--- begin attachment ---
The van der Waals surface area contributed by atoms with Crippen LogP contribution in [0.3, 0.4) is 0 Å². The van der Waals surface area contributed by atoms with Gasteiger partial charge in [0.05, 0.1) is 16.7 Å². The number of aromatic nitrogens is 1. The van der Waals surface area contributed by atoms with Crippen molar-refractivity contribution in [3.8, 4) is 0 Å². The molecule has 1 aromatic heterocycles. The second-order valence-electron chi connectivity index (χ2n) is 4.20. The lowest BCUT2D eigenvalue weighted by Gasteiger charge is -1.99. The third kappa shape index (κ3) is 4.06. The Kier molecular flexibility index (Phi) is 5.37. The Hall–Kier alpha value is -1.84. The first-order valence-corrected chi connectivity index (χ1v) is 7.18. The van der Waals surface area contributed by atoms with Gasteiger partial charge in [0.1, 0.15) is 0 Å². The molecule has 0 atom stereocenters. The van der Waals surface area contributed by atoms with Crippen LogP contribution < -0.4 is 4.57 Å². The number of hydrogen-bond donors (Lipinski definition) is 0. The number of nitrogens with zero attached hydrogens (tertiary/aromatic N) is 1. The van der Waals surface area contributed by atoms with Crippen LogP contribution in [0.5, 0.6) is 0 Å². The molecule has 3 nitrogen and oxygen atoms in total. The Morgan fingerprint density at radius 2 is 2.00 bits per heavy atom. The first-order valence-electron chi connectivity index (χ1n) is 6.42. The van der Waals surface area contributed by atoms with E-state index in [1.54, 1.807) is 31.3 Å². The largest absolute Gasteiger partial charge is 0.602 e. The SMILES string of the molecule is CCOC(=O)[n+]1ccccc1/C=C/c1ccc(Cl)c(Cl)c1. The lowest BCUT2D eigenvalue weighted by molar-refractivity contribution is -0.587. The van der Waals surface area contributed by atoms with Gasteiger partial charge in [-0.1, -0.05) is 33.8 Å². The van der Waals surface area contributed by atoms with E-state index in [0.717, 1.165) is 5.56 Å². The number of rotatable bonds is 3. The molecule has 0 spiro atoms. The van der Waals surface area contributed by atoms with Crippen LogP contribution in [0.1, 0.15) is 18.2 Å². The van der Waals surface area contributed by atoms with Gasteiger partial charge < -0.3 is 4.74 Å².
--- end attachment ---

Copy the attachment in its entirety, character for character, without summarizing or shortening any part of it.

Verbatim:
The van der Waals surface area contributed by atoms with Crippen LogP contribution in [0.3, 0.4) is 0 Å². The van der Waals surface area contributed by atoms with Gasteiger partial charge in [0.05, 0.1) is 16.7 Å². The number of aromatic nitrogens is 1. The van der Waals surface area contributed by atoms with Crippen molar-refractivity contribution in [3.8, 4) is 0 Å². The molecule has 1 aromatic heterocycles. The second-order valence-electron chi connectivity index (χ2n) is 4.20. The lowest BCUT2D eigenvalue weighted by Gasteiger charge is -1.99. The third kappa shape index (κ3) is 4.06. The Kier molecular flexibility index (Phi) is 5.37. The Hall–Kier alpha value is -1.84. The first-order valence-corrected chi connectivity index (χ1v) is 7.18. The van der Waals surface area contributed by atoms with Gasteiger partial charge in [0.1, 0.15) is 0 Å². The molecule has 0 atom stereocenters. The van der Waals surface area contributed by atoms with Crippen LogP contribution < -0.4 is 4.57 Å². The number of hydrogen-bond donors (Lipinski definition) is 0. The number of nitrogens with zero attached hydrogens (tertiary/aromatic N) is 1. The van der Waals surface area contributed by atoms with Crippen LogP contribution in [0.5, 0.6) is 0 Å². The molecule has 3 nitrogen and oxygen atoms in total. The Morgan fingerprint density at radius 2 is 2.00 bits per heavy atom. The first-order valence-electron chi connectivity index (χ1n) is 6.42. The van der Waals surface area contributed by atoms with E-state index in [1.54, 1.807) is 31.3 Å². The largest absolute Gasteiger partial charge is 0.602 e. The SMILES string of the molecule is CCOC(=O)[n+]1ccccc1/C=C/c1ccc(Cl)c(Cl)c1. The lowest BCUT2D eigenvalue weighted by molar-refractivity contribution is -0.587. The van der Waals surface area contributed by atoms with Gasteiger partial charge in [-0.1, -0.05) is 33.8 Å². The van der Waals surface area contributed by atoms with E-state index in [0.717, 1.165) is 5.56 Å². The number of rotatable bonds is 3. The molecule has 0 spiro atoms. The van der Waals surface area contributed by atoms with Crippen LogP contribution in [0.1, 0.15) is 18.2 Å². The van der Waals surface area contributed by atoms with Gasteiger partial charge < -0.3 is 4.74 Å².